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ring modulator: mc1469
MUFF WIGGLER Forum Index -> Modular Synth General Discussion  
Author ring modulator: mc1469
oneiric.tomb
Anyone know about this circuit?

I really want a ring modulator like the one in the Macbeth Elements (preferably in euro format)
But perhaps I don't know enough about RM and why RM sounds different synth to synth.

the one in the elememts (which i used to own) was perfect.
Any idea why or know of comparable designs?
Pelsea
There are three basic circuits that produce ring modulation.

Old school is a passive design with a pair of transformers and a diode ring. This is nearly 100 years old. The key to quality sound is the choice of transformers, which can be pretty expensive.

Most modern modules use an integrated circuit designed for FM radios such as the mc1496 or ad633. This is often called a balanced modulator or four quadrant multiplier. There's a certain amount of leeway in the associated circuit design that allows designers to optimize carrier rejection, distortion and noise, which results in some variability between models. The most common alternative to the 1496 design is a discrete circuit by Serge with roughly the same architecture.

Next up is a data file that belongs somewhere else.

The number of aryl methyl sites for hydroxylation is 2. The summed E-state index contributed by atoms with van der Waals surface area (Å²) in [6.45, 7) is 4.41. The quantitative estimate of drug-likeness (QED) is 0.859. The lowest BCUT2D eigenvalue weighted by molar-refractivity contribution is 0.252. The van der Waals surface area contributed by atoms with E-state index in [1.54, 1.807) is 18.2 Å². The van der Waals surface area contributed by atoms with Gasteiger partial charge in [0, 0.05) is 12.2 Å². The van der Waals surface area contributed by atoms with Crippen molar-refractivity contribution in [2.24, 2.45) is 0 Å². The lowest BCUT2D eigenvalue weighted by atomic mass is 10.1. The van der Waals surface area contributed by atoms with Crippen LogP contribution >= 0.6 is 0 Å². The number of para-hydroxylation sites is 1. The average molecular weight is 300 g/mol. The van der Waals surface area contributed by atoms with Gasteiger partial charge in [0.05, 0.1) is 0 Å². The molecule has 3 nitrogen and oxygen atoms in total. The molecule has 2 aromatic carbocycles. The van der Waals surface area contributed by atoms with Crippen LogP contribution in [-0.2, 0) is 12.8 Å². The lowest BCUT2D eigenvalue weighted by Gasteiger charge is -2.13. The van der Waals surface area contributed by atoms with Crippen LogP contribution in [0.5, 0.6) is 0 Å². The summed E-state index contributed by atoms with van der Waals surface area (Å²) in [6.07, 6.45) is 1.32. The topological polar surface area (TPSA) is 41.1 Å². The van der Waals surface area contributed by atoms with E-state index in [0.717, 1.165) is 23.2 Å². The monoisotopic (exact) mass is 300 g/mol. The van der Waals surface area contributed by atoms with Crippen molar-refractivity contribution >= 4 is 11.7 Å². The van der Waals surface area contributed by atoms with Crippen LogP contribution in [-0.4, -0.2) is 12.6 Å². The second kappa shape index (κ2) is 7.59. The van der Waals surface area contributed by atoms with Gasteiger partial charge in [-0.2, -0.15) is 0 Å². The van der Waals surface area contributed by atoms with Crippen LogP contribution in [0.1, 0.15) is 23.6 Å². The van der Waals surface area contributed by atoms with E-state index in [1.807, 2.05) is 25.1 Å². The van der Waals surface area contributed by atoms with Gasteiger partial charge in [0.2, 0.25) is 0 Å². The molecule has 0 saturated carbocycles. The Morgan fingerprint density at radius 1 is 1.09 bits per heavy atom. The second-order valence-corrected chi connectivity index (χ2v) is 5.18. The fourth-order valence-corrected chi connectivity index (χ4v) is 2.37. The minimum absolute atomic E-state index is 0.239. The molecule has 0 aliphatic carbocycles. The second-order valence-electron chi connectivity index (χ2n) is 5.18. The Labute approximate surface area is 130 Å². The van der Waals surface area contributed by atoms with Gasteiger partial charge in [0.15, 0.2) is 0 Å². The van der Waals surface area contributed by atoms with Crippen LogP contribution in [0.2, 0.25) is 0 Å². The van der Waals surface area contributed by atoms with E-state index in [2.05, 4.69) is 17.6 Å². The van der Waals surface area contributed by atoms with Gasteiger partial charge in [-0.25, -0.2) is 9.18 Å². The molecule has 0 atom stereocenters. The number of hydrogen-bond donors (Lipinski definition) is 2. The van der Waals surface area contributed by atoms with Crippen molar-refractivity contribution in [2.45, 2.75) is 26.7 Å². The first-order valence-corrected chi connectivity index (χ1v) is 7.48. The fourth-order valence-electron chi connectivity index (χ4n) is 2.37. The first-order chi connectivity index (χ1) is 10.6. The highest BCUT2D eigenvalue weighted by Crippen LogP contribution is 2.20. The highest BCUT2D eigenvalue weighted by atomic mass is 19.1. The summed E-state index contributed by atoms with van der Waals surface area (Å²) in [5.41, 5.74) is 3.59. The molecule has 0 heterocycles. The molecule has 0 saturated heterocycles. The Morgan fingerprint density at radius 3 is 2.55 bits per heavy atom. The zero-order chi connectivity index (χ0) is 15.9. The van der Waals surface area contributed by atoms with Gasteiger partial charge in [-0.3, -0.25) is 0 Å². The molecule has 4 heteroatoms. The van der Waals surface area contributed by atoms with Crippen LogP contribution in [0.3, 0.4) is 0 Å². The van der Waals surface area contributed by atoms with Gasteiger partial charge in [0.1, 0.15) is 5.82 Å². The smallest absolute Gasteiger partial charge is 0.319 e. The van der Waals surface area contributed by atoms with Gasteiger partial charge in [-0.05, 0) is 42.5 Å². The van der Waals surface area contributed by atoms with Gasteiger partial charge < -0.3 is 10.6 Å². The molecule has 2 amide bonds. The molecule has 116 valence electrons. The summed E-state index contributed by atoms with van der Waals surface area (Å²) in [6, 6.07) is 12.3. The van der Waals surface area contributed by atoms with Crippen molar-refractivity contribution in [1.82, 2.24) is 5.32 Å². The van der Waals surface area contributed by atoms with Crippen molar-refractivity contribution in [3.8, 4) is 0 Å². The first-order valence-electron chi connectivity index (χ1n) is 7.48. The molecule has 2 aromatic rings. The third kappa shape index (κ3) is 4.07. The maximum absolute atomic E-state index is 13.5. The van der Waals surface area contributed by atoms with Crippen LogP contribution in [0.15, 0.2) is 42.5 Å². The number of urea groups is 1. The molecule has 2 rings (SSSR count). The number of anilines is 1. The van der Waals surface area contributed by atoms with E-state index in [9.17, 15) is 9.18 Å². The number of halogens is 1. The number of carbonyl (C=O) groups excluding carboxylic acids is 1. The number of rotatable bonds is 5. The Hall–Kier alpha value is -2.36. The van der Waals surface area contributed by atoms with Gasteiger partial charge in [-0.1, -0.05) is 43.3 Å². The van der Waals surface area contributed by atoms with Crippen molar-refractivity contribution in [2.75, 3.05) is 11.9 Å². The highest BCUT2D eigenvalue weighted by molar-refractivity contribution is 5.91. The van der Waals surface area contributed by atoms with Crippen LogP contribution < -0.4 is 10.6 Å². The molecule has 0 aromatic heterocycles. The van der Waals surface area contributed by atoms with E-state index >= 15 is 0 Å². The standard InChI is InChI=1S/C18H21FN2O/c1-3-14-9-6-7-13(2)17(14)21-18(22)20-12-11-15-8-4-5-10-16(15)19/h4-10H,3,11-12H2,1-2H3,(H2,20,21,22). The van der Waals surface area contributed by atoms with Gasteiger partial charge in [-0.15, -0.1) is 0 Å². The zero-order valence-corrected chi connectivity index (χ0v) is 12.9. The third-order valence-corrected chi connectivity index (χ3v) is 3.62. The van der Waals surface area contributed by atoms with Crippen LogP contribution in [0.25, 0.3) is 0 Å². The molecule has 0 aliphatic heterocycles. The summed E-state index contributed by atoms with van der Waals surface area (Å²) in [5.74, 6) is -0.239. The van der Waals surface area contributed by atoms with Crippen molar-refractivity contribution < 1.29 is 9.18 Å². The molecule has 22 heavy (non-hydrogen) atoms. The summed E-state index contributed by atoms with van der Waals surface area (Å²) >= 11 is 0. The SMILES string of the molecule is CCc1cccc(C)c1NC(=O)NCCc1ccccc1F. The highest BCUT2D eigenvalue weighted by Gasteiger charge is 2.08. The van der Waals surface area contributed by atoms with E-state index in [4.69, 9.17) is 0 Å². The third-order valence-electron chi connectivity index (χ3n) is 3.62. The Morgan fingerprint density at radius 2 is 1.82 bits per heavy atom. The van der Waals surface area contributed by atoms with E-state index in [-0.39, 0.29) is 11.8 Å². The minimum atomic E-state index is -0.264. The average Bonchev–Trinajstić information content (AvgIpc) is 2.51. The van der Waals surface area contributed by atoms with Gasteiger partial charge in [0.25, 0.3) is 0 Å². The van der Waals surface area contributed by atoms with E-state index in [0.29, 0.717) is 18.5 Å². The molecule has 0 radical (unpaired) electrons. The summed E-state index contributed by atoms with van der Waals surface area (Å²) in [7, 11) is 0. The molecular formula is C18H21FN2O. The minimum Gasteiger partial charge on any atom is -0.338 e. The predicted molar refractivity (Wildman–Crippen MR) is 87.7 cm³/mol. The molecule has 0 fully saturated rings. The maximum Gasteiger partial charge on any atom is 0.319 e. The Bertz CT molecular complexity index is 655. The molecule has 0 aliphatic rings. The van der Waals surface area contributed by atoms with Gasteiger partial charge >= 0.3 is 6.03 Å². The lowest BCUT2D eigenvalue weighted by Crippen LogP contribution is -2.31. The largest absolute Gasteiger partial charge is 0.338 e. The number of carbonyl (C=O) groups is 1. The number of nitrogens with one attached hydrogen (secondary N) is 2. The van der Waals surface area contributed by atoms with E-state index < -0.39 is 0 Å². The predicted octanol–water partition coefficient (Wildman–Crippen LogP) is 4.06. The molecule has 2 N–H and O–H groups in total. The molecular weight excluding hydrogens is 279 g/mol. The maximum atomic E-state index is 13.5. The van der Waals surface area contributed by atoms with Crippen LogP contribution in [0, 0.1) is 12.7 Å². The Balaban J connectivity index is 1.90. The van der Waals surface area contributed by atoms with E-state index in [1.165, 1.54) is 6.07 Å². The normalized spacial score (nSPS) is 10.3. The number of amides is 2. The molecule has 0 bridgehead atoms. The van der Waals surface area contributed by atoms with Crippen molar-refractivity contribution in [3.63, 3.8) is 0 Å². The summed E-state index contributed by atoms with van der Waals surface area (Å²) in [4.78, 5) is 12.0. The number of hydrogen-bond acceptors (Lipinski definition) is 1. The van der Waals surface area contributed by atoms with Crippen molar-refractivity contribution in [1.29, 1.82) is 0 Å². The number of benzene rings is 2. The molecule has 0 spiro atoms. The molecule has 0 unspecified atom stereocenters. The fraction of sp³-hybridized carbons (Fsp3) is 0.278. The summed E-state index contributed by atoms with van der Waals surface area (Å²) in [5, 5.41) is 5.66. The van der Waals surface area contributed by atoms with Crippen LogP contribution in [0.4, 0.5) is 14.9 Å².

Ring modulation can also be done digitally (with essentially one line of code), so modules like Disting will give an ultra clean (but possibly boring) response.

I've never used Elements, but anything on modulargrid that is not passive or digital is probably pretty close.
nigel
If you go to the DIY forum and search for MC1496 or LM1496 (not 1469), you should find a bunch of circuits.
ersatzplanet
Check designs you find for whether they are AC or DC coupled. Many designs are AC couples (the Doepfer RM for instance) which makes a difference when using them as VCAs and some other exotic things.